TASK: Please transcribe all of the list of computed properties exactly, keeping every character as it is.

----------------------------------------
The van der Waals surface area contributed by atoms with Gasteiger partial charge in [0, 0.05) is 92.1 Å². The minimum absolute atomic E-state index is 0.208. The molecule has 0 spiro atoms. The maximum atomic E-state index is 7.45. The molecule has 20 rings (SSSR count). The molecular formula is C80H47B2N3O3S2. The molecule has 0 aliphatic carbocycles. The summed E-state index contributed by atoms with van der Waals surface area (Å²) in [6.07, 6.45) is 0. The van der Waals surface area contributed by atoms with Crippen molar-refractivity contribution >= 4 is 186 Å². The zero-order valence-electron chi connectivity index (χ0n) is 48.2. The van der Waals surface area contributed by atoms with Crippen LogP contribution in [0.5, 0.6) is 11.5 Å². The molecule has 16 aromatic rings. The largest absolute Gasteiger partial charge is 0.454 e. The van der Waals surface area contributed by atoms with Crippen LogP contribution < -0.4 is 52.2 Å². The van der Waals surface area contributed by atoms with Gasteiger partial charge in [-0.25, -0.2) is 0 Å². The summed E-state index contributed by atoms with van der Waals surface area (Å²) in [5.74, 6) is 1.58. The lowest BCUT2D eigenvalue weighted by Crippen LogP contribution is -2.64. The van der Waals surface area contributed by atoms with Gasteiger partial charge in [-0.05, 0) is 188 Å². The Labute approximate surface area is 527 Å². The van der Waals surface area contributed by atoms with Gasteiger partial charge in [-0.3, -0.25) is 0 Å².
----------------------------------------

The van der Waals surface area contributed by atoms with Gasteiger partial charge in [0, 0.05) is 92.1 Å². The minimum absolute atomic E-state index is 0.208. The molecule has 0 spiro atoms. The maximum atomic E-state index is 7.45. The molecule has 20 rings (SSSR count). The molecular formula is C80H47B2N3O3S2. The molecule has 0 aliphatic carbocycles. The summed E-state index contributed by atoms with van der Waals surface area (Å²) in [6.07, 6.45) is 0. The van der Waals surface area contributed by atoms with Crippen molar-refractivity contribution >= 4 is 186 Å². The zero-order valence-electron chi connectivity index (χ0n) is 48.2. The van der Waals surface area contributed by atoms with Crippen LogP contribution in [0.5, 0.6) is 11.5 Å². The molecule has 16 aromatic rings. The largest absolute Gasteiger partial charge is 0.454 e. The van der Waals surface area contributed by atoms with Crippen LogP contribution < -0.4 is 52.2 Å². The van der Waals surface area contributed by atoms with Gasteiger partial charge in [-0.25, -0.2) is 0 Å². The summed E-state index contributed by atoms with van der Waals surface area (Å²) in [5.74, 6) is 1.58. The lowest BCUT2D eigenvalue weighted by Crippen LogP contribution is -2.64. The van der Waals surface area contributed by atoms with Gasteiger partial charge in [-0.05, 0) is 188 Å². The Labute approximate surface area is 527 Å². The van der Waals surface area contributed by atoms with Gasteiger partial charge in [-0.3, -0.25) is 0 Å².